12. The only personal information that Stuff published about Mr X, apart from information about the accident and its immediate aftermath was the information about his conviction more than ten years previously. The Media Council appreciates that Stuff appears to have contacted some (but clearly not all) of Mr X’s relatives for comment and/or further information and found that they did not wish to comment. The only relevant information available to Stuff was therefore the information about the conviction.
13. The Media Council accepts that a media report on a death usually includes all available significant facts about the deceased, but it does not accept that when the deceased is not a public figure, there is very little publicly available information, and publication of that information is irrelevant to the main point of the story and likely to be distressing to the family of the deceased, there is nonetheless some sort of blanket obligation to publish it.
14. Stuff cites the case of Willi Huber, but there is a substantial difference between publication of information about a connection with one of the most heinous crimes of the 20th century by someone who has since become to some extent a public figure, and about whose later life much information is publicly available, and the publication of information about even a serious crime committed considerably more than ten years previously by someone about whom there is no other public information to provide balance.
15. In addition the attitude of the Jewish community to former Nazis is well known (and was made known to Stuff at the time of its report) while the current attitude of Mr X’s victim to her abuser is not and cannot be known. Stuff submits that omitting the information about the offending could be perceived as an insult to her, but this is speculation. It could equally well re-awaken unwelcome memories of a traumatic experience from which she may or may not have been able to make some recovery. Reading it without advance warning could even cause further damage.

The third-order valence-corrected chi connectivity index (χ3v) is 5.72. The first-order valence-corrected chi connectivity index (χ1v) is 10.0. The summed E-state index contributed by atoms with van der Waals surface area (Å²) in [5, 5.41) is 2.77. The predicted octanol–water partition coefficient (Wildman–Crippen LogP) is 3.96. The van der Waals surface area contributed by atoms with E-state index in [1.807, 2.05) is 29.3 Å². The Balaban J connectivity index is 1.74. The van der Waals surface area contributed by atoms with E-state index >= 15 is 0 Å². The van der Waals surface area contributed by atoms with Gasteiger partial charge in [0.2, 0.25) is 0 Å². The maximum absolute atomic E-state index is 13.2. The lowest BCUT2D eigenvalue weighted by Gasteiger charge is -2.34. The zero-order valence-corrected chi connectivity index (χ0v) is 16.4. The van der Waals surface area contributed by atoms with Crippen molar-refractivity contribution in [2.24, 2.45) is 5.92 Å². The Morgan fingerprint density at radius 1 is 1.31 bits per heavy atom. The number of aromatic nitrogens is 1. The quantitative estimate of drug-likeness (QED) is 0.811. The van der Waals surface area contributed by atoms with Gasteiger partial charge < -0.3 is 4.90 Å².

16. The majority of Media Council has formed the view that in the circumstances the publication of the information was unfair to the family in their state of grief. This is a marginal case determined on the individual facts, and the opinion should not be taken as generally disapproving the publication of unpalatable information about the deceased in any report of a death.
17. The Council does not find any breach of privacy. The information was in already in the public domain.
18. The complaint of unfairness is upheld by a majority of the Council.
19. At a heart-breaking time for the man’s whanau, it must have been difficult to see their relation’s past offending being reported, and we sympathise. But the media’s duty is to the public at large, not just the family of those involved. Even when that family is grieving. Sound, honest and factual reporting can often cause discomfort.
In this case Stuff did nothing to sensationalise but rather
accurately and proportionately reported known facts. It rightly gave whanau the
opportunity to comment on the deceased.
The offending was reported at the time and is public information. That offending wasn’t trivial and was considered newsworthy, so it’s legitimate for Stuff to offer it as background and clarify that the deceased and the offender were the same man.
There is always judgment involved in such reporting and no “obligation” to include previous offences, as Stuff argues. In this case media could have reasonably and responsibly chosen to publish the offending, or not. Stuff’s choice to publish in our view should not be considered unfair and is not in breach Council principles.
Members voting to uphold the complaint were Hon Raynor Asher, Katrina Bennett, Liz Brown, Craig Cooper, Jo Cribb, Marie Shroff and Christina Tay,
Those dissenting were Rosemary Barraclough, Ben France-Hudson, Hank Schouten and Tim Watkin,